Show Less
Restricted access

European and Asian Sustainable Towns

New Towns and Satellite Cities in their Metropolises

Edited By Pascaline Gaborit

In the face of growing needs and problems around urbanization, the sustainable development of cities does not lie only in technology, research and innovation. Sustainable local development also results from a combination of different elements related to the development of social cohesion, the local economy, the environment and culture; also, crucially, it depends on the autonomy of local authorities and the adoption of the most appropriate system of governance. In addition, the urgent need to create better and more liveable cities is now inextricably linked with the integration of environmental principles, in order to prevent the waste of resources and mitigate climate change by restricting CO2 emissions. Within this framework, new strategies have been implemented for the development of ‘New Towns’ or satellite cities.
This publication gathers together contributions from different experts involved in the EAST (Euro Asia Sustainable Towns) project. The contributors originate from India, China, Switzerland, Germany, the Netherlands, the United States and France, and come from a variety of different backgrounds, including academic researchers, urban planners, architects, political scientists and practitioners.
Show Summary Details
Restricted access

Shaping Resilient Cities in China, India and the United States

I.    Sustainable Resilience: Developing the Capacity for Constant Change


Jeffrey RAVEN

Architect and owner of RAVEN A+U, Director of the Master of Architecture in Urban and Regional Design at the New York Institute of Technology

A sustainable and resilient low-carbon future demands that today’s obsolete development patterns be reconfigured. Mitigating global climate change involves developing efficient neighborhoods, protecting farmland and open space, building low-energy affordable housing and providing efficient transportation choices. Progressive communities can meet carbon-reduction goals and sustain their populations through challenging times and changing conditions. Their compact urban form reduces Greenhouse Gas emissions through spatial efficiencies, pedestrian access to public transportation and preservation of open space and habitat.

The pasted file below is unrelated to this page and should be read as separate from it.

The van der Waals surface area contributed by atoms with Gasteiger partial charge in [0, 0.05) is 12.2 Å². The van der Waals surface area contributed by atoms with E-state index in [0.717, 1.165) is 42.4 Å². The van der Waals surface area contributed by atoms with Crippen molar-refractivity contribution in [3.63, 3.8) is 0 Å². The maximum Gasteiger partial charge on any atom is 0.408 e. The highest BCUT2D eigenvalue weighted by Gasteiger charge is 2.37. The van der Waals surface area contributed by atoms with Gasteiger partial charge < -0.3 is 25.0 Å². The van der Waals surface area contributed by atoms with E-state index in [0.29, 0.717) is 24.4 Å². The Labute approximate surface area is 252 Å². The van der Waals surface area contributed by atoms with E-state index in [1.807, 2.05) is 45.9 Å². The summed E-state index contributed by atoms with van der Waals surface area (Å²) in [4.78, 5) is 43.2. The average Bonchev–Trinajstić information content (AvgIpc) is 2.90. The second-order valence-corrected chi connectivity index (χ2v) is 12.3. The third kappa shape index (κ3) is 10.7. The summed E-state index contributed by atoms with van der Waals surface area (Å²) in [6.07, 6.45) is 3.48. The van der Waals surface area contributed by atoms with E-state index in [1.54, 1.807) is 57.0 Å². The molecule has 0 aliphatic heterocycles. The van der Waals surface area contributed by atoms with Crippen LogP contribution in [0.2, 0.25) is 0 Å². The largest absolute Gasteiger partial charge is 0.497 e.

In their search for future urban models, forward-thinking cities around the world are becoming laboratories of visionary urban design ideas and solutions. Useful lessons are emerging from countries all around the world. A task of global significance, this period of intense applied research will influence how cities and regions are designed in the century ahead – from retrofitting existing cities in the United States and Europe to challenges facing rapidly-growing urban districts in Asia, Africa and Latin America.

You are not authenticated to view the full text of this chapter or article.

This site requires a subscription or purchase to access the full text of books or journals.

Do you have any questions? Contact us.

Or login to access all content.